Is getting the flu shot worthwhile, or just a gamble?
Getting a flu shot is not really a gamble, as there are potential positive benefits both to yourself and to society and few to no negatives. Because students and teachers come into contact with hundreds of different people during the day, they are exposed to many forms of flu, and thus are a population likely to benefit from flu shots.
On the positive side, a flu shot can reduce your chances of getting the flu. By educating your immune system, the flu shot will prevent your catching many of the most common strains of flu, and will reduce the severity of any flu you do catch. The flu shot, according the the Centers for Disease Control and Prevention, reduces the risk of flu-related hospitalizations by 70 percent. Also, every person who gets a flu shot helps reduce the prevalence of flu in the population, thus preventing localized outbreaks.
Flu shots are normally available for free or a nominal fee at student health centers and local pharmacies and doctors' offices. The only down side to the shot for most people is minor local tenderness and occasionally mild, flu-like symptoms for one or two days. If you are allergic to eggs or have had bad reactions to previous flu shots, consult your health care provider before getting a flu shot. In general, adverse reactions are quite rare.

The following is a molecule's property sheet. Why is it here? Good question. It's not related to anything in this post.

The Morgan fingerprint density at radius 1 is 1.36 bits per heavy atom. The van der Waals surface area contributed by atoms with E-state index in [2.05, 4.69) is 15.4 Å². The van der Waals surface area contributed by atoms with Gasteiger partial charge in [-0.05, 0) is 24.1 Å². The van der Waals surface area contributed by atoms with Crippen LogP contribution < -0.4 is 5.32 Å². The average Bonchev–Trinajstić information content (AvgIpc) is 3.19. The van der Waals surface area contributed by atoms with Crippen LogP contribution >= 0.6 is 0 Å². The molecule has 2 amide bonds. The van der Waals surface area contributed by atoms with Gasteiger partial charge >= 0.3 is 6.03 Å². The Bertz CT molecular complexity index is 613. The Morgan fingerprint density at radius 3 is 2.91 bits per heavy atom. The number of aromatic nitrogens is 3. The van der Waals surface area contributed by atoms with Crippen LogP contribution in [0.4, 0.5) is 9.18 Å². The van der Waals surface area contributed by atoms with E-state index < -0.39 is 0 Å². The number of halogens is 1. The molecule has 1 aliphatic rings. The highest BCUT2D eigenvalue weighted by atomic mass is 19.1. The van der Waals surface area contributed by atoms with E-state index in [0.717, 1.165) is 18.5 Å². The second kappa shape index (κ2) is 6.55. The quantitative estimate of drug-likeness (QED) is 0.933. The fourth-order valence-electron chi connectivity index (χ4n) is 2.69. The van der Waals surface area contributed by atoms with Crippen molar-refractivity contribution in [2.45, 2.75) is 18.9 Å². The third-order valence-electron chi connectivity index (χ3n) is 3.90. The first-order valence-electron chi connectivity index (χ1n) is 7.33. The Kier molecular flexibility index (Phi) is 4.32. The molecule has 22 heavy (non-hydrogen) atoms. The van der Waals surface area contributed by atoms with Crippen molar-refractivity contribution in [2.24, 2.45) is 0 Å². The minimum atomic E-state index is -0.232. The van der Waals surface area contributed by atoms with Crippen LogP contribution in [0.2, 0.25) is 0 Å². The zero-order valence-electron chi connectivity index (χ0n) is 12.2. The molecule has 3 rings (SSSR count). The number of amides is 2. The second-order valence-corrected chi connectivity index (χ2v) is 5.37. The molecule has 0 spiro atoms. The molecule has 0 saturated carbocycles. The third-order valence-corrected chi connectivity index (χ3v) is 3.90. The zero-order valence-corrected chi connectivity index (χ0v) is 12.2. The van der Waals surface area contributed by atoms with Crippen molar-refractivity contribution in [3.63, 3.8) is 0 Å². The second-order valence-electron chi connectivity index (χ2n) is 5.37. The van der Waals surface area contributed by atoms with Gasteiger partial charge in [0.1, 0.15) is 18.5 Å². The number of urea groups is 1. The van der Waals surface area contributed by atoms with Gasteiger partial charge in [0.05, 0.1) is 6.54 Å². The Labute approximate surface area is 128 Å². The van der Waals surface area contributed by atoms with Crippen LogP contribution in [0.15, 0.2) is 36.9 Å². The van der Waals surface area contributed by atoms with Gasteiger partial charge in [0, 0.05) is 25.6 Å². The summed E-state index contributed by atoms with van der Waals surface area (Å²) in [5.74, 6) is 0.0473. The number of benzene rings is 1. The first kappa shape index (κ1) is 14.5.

This question continues to raise many debates between healthcare professionals every year. Should I get the Influenza vaccine (flu shot) or not? Is it really necessary for my patients to receive the flu shot?
Even though there are some side effects related to the flu shot, the benefits outweigh the side effects. This is especially true for young children and elderly patients. There are contraindications to receiving this shot if certain illnesses or diseases are present. The nurse administering the shot will assess you to ensure you are appropriate to receive the injection. Each person receiving the injection will receive proper education regarding the Influenza vaccine.
The CDC recommends that anyone 6 months of age or older should receive the flu shot every year. Most flu related deaths occur in the elderly population.
Receiving the vaccine will greatly reduce your chances of getting the flu. However, it is possible to still become sick even if you get vaccinated. There are many strains of influenza and the vaccination only protects you from some of them.
By getting vaccinated, you reduce the risk of becoming infected and then spreading the virus to others.